Nana Aganovich and Brooke Taylor have always excelled at showcasing otherworldly tailoring and craftsmanship that comes with a sense of poetry. In fact, the designer-duo's historical take on fashion is often expressed through a range of story-telling Haute Couture numbers that look like soft armors at times, and always impress through their ingenious craftsmanship. For this Fall 2019 season, their outstanding pieces included faceless silhouettes and sculpted styles which were quite impressive.
Aganovich Fall/Winter 2019 Couture show in Paris. Photo by Guillaume Roujas for NOWFASHION.
Later that day, Gabriele Moratti did what he does best for Redemption: creating a glam-rock infused Haute Couture collection. Somewhere in between baroque kitsch and glitzy jet set, Moratti provided a Fall 2019 Couture collection that was about all things sensual. Elegance, as per Moratti's definition, is an act of tension first and foremost, and as such the collection was seeking a harmonious compromise between the individualistic, deconstructed toughness of rock, and the opulence of glamorous and chic volumes and textures – two extremes that created an overall style which was firmly rooted in the present moment.
Redemption Fall/Winter 2019 Couture show in Paris. Photo by Gio Staiano for NOWFASHION.
Maurizio Galante, for his part, took us all the way to Mexico this season. Paying homage to Mexican heritage and tradition, his religious-inspired silhouettes made an impression with their ingenuity and delicacy. That being said, this Haute Couture collection could certainly make a statement if exhibited, or worn on stage by a performing artist. It is difficult to imagine his pieces worn for other, more mundane occasions – and that is why Maurizio Galante's work is more in-tune with contemporary, refined craftsmanship than with pure fashion.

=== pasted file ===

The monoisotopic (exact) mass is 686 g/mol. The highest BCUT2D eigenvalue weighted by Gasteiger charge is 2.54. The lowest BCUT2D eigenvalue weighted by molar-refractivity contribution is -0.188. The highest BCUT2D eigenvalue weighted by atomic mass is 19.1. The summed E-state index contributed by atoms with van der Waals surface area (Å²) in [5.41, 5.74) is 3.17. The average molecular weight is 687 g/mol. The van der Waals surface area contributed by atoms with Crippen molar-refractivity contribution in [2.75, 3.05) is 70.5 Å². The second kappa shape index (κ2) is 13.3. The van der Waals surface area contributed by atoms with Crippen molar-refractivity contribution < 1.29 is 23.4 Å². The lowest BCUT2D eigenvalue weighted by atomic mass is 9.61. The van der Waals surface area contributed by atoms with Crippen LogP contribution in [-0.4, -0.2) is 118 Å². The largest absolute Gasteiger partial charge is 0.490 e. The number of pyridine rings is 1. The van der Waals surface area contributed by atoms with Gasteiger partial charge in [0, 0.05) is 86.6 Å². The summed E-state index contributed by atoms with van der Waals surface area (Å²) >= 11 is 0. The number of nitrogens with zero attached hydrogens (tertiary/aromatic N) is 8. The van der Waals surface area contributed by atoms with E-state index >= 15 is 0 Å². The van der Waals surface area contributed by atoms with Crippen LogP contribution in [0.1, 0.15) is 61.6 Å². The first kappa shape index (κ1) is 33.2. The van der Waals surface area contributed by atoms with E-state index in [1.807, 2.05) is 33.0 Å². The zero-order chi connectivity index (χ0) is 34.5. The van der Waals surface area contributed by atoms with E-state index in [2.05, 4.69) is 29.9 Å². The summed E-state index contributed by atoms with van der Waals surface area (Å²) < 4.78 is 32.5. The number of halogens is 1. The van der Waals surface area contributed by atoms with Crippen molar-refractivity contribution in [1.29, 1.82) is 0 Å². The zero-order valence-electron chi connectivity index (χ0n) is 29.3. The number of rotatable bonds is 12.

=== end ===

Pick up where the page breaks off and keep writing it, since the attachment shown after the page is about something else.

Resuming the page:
Dress by Julie De Libran Fall/Winter 2019 Couture collection. Photos: Courtesy of PR.
The highlight of the day was definitely Julie de Libran's presentation of her first "Dress by Julie de Libran" collection in her home in the 6th arrondissement of Paris. Back when she was at the helm of Sonia Rykiel, Julie de Libran was able to convey the brand's spirit through sophisticated outfits that were freed from any constraints and came with a feminine and cheeky touch – and she kept this spirit alive for her first eponymous Haute Couture collection. However, she clearly parted ways with her previous creative direction and firmly established herself on her own, making a statement by launching a sustainable women's offering that is made to order only, numbered, and sold in a limited series, in order to eliminate wasteful overproduction. Her iridescent cocktail numbers unveiled an exquisitely precise craftsmanship created in collaboration with the best European mills and fabric suppliers – a first outing that has us longing for more.